Francis Collins is the former director of the National Human Genome Research Institute where he spearheaded the Human Genome Project. He is now director of the National Institute of Health. He is a member of the Institute of Medicine and the National Academy of Sciences and has received the Presidential Medal of Freedom and the National Medal of Science.
He graduated from the University of Virginia with a Bachelor of Science degree in Chemistry. He graduated as a Doctor of Philosophy in physical chemistry from Yale University. Then he earned a Doctor of Medicine degree from University of N. Carolina at Chapel Hill.
Francis Collins is best known for his work in sequencing and mapping the human genome. He has been involved in the discovery of genes associated with various diseases. Most recently, Francis Collins was announced as the 2020 Templeton Prize winner.
“The Templeton Prize is an annual award granted to a living person, in the estimation of the judges, ‘whose exemplary achievements advance Sir John Templeton’s philanthropic vision: harnessing the power of the sciences to explore the deepest questions of the universe and humankind’s place and purpose within it.’” The Templeton Prize exceeds the value of the Nobel Prize each year and is awarded to recognize progress toward research and discoveries about spiritual realities. (See Wikipedia)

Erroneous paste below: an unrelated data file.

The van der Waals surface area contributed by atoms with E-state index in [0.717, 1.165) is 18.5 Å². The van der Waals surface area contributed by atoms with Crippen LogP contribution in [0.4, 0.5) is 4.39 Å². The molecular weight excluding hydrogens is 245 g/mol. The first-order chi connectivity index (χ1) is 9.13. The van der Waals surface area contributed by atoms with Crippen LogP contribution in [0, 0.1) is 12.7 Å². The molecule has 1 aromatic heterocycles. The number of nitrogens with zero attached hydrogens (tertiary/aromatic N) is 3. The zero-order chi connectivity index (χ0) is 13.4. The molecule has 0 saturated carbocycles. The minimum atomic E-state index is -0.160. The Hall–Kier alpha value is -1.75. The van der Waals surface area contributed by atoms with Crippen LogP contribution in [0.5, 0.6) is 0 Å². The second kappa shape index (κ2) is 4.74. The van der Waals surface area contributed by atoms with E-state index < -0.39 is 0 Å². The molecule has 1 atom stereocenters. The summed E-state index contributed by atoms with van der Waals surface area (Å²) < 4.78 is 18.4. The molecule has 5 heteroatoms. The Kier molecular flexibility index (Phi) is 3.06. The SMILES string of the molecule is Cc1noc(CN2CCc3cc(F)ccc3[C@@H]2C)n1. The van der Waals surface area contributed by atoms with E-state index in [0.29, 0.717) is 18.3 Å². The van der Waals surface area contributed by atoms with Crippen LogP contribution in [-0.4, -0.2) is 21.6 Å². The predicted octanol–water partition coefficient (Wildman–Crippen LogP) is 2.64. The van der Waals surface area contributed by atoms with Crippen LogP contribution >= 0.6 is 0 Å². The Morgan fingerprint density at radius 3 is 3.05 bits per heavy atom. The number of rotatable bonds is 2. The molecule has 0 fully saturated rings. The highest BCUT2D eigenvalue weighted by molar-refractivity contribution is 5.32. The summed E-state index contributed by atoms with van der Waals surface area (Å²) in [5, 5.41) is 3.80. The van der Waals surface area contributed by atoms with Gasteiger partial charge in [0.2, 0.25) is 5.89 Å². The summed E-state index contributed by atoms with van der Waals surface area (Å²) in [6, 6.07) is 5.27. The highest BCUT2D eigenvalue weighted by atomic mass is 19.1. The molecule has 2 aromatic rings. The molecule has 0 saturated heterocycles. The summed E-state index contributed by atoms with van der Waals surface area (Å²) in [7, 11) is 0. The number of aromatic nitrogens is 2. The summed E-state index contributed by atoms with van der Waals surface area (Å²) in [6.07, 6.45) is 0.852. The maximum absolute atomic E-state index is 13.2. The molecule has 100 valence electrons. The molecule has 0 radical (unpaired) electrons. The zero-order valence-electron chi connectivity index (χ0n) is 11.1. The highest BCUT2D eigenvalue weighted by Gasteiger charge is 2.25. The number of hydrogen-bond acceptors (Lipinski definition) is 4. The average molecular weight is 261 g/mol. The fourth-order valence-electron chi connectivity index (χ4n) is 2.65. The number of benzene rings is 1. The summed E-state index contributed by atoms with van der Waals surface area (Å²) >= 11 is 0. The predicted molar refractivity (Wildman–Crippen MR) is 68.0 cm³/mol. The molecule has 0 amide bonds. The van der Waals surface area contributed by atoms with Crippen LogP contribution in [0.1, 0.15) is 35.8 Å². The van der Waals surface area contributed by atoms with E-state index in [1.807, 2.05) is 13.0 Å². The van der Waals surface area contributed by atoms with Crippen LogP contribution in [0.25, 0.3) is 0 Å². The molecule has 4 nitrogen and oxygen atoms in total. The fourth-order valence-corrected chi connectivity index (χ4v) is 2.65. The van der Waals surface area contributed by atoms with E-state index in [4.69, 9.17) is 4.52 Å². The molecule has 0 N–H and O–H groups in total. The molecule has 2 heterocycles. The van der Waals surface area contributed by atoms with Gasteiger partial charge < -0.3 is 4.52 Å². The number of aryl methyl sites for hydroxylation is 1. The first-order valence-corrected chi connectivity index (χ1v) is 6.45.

The early trajectory of his life would not have predicted a Templeton Prize in his future. Francis Collins grew up on a small farm, in a non-religious home of parents he describes as hippies. He was home schooled through 6th grade. He loved science despite his more artsy upbringing, but any notions of the possibility of a God were wiped from the ledger of possibilities for him by the time he entered graduate school.
Francis Collins was an atheist, and he didn’t give God or religion much thought until sometime after his doctoral degrees were completed and he was working in the field of medicine. He was challenged one day by a cancer patient to support his view that God didn’t exist. While he was convinced of his position, he realized his position was based on assumptions he had not explored.
Collins realized he hadn’t really considered the evidence, or lack thereof. He had not come to his position in a scientific way.
The scientist in him recognized that he should know why he didn’t believe in God. He understand at that point that he could not hold that position with integrity without considering the contrary evidence. Thus, he set out to inform himself.
Along the way, he came to the conclusion that his original position wasn’t as tenable as he supposed. Reluctantly he came to believe that God is the best explanation for all the evidence he understood through science.
Francis Collins was in his late 20’s when he found himself a believer, and specifically a believer in the Christian concept of God. (A little bit of his story is captured in Inspiration or Artifice? Faith and Reason) That position has informed his life work ever since.
Francis Collins recently sat down (remotely) with Justin Brierley, the Unbelievable? Podcast, host, to discuss faith and science. I will embed the YouTube video of the interview at the end of this article, focusing on the question: what evidence of God is most compelling? (But the whole interview is worth a listen.)